The unfinished state of the school buildings when classes began was expected since it took only three months for the school to be created from nothing. The first students vividly recall how some classes had to be held outdoors because the incessant hammering was distracting the students and teachers alike. The air smelled of carabao manure coming from a nearby watering hole for the animals. Later the smell of paint was added to the overall aroma. The school grounds was a muddy and unkempt cornfield. The students and teachers decided to make the beautification of the surroundings part of their training by planting trees, grapes, as well as peanuts and vegetables. This led to some students grumbling about the school being an agricultural high school.
But the school’s modest appearance belied the fact that the science laboratories were set up according to the highest standards for Science High Schools in the country. For example, one set of laboratory equipment and microscopes was shared by only two students. As early as the first year, it was becoming obvious that the students were responding to the intensive tutoring in Science and Mathematics.
For the next four years, the pioneer class had the whole school to themselves without competition from upperclassmen and being so few boosted their self confidence and promoted bonding. There was also an unusual interaction between them and the teachers resulting in an atmosphere conducive to achievement. The first year was marked by rapid growth in self confidence and pride and a can-do spirit that affected almost everyone.
On its second year of existence, the students started to make their presence felt among secondary schools in the city when Jose D. Baguia successfully competed against seniors to land in the top ten in a mathematics competition. Teodoro K.Gonzales Jr. was able to take third place in the Regional Science Quiz in biology.
In 1972, just on its third year, the pioneer class finally made its mark against more established secondary schools both, public and private. Samuel Narbuada, representing the school in Mathematics, and Teodoro Gonzales Jr. representing the school in Physics won the highest awards in the Regional Science Fair. Coralee Labra won second place in the Regional Science Quiz for Chemistry. Later that school year Teodoro Gonzales Jr. won First Place in the National Science Fair for Physics besting contestants from all over the country. Little by little people were finally taking notice of the obscure school in Labangon.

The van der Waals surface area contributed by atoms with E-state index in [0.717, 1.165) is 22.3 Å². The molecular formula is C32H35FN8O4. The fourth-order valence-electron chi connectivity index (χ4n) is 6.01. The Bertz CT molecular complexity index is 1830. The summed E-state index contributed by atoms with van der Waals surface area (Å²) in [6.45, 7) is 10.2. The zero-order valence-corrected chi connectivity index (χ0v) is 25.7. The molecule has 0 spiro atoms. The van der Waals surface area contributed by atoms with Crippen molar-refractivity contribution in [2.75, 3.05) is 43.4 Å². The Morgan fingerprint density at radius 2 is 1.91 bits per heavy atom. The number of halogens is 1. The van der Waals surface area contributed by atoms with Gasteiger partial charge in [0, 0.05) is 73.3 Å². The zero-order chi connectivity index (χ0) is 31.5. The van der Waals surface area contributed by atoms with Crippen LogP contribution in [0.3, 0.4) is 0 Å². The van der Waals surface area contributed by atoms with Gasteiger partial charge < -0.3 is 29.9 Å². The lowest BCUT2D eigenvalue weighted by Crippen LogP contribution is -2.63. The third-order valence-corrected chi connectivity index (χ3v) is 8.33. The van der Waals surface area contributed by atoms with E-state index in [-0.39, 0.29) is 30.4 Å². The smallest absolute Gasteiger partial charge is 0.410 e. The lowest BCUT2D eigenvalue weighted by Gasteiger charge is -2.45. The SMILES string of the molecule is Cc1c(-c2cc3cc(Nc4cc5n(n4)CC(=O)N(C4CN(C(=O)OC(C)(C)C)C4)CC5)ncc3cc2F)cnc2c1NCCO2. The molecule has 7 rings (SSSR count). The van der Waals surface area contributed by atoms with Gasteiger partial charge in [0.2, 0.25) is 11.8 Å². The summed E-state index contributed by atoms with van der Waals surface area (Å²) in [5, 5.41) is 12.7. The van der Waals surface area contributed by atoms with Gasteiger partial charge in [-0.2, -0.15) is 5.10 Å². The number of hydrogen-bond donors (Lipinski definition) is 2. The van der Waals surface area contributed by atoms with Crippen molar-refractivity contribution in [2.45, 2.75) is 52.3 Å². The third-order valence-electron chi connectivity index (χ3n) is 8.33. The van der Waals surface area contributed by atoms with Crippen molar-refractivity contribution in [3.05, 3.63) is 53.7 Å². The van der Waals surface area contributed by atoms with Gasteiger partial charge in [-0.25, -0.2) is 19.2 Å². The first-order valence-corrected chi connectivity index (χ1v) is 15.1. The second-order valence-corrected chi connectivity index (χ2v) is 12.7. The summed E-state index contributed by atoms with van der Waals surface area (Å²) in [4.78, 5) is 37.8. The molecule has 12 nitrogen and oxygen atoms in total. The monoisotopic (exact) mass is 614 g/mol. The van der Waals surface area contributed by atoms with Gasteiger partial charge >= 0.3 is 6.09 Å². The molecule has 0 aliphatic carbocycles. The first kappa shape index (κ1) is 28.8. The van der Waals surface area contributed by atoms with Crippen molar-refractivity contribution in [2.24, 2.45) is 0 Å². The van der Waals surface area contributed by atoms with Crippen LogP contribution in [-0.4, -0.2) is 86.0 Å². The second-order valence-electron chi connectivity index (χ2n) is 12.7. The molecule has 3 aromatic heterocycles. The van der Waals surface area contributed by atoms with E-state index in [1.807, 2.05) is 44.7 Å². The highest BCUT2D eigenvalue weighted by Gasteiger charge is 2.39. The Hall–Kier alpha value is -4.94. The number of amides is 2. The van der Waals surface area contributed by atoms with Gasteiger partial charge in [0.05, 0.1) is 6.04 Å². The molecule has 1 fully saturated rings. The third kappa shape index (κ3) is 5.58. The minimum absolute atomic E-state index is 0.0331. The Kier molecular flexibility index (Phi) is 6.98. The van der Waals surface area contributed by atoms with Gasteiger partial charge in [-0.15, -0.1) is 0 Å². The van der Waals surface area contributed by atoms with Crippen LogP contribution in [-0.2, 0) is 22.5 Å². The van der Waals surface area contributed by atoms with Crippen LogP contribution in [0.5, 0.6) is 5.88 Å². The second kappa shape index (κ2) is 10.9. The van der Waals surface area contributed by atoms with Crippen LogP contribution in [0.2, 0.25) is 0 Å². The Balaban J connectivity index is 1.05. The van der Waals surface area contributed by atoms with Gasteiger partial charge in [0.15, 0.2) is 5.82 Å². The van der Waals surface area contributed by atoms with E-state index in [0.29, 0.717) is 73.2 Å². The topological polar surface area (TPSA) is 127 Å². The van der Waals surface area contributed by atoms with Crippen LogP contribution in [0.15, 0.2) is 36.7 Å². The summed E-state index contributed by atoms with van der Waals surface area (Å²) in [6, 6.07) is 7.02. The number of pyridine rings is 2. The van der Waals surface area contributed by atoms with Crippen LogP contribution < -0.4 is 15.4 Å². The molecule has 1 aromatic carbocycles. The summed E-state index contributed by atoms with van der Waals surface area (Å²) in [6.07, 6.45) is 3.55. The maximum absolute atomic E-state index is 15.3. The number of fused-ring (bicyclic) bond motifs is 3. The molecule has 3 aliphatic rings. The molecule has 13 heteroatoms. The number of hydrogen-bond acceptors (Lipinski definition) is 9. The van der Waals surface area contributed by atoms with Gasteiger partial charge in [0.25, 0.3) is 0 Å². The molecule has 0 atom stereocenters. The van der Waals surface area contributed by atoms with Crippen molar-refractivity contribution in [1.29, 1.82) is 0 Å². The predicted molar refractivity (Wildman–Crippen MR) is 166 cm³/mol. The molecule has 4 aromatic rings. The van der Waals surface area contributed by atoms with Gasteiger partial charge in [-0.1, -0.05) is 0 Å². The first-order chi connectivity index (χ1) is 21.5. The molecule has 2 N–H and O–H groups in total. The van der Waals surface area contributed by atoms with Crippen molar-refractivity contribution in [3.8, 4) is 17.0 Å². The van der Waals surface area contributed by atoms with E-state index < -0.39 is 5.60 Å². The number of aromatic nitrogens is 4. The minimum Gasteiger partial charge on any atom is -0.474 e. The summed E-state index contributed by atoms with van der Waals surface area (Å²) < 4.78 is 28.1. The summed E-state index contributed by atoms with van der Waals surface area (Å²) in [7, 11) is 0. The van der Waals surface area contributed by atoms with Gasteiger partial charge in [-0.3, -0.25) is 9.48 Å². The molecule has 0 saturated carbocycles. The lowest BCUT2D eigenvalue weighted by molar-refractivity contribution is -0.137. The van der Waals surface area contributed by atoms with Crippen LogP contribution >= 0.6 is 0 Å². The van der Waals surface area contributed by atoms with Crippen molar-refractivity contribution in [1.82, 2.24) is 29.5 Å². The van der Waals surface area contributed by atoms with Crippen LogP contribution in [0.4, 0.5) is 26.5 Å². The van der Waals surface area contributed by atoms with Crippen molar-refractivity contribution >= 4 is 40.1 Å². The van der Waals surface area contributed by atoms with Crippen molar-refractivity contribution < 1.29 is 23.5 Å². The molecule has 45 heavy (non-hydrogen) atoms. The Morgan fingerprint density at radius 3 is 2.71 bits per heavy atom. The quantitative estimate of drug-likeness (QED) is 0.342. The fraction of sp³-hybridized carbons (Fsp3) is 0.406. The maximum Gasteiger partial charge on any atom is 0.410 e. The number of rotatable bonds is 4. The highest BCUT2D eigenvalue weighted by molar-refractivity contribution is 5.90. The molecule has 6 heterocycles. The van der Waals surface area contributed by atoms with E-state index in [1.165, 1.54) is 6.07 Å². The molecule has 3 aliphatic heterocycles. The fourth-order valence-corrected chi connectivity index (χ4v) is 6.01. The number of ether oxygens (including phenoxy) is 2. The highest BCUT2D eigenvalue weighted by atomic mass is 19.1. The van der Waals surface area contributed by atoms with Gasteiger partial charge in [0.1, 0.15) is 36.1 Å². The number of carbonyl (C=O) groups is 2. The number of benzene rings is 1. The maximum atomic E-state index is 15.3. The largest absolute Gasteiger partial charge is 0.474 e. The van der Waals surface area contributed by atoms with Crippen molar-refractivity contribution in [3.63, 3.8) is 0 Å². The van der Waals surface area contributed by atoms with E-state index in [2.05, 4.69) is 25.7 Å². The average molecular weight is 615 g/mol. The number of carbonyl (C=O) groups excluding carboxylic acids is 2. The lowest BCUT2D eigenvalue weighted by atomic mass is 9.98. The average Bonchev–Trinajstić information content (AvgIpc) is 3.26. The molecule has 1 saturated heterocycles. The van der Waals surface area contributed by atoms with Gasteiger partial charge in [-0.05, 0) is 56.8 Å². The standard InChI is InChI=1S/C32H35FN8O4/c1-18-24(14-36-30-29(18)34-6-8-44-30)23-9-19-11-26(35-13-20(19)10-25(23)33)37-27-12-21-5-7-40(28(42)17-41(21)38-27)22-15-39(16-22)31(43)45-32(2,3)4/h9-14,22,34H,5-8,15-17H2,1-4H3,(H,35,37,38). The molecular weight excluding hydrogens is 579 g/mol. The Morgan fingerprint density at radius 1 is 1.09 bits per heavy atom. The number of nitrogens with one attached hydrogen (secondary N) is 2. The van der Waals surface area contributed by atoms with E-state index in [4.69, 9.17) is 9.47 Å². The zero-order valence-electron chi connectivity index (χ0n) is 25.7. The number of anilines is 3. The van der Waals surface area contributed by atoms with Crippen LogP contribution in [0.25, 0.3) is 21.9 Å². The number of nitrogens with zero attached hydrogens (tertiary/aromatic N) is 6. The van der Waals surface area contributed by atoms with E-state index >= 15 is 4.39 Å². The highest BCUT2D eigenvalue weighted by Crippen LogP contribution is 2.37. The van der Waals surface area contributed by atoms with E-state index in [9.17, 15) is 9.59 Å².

By their senior year, more members of the pioneer batch continued to excel. Displaying their dominance on the regional level, they topped both the Science Quizzes and Fairs in the various disciplines they joined. Socorro S. Bo-o won first place in the Chemistry Quiz and Teodoro Gonzales Jr. won first place in the Physics Quiz. Benjamin Seredrica won first place in Mathematics and Edna topped in physics for their projects in the Regional Science Fair. Geroncio Fajardo won second place for his project in Chemistry and Samuel Narbuada won third place in the Mathematics Quiz. Later, in the national level, Teodoro Gonzales Jr. would finish second in the Physics quiz, Benjamin Seredrica won third place for his mathematics project and Edna Labra finished fifth for her physics project.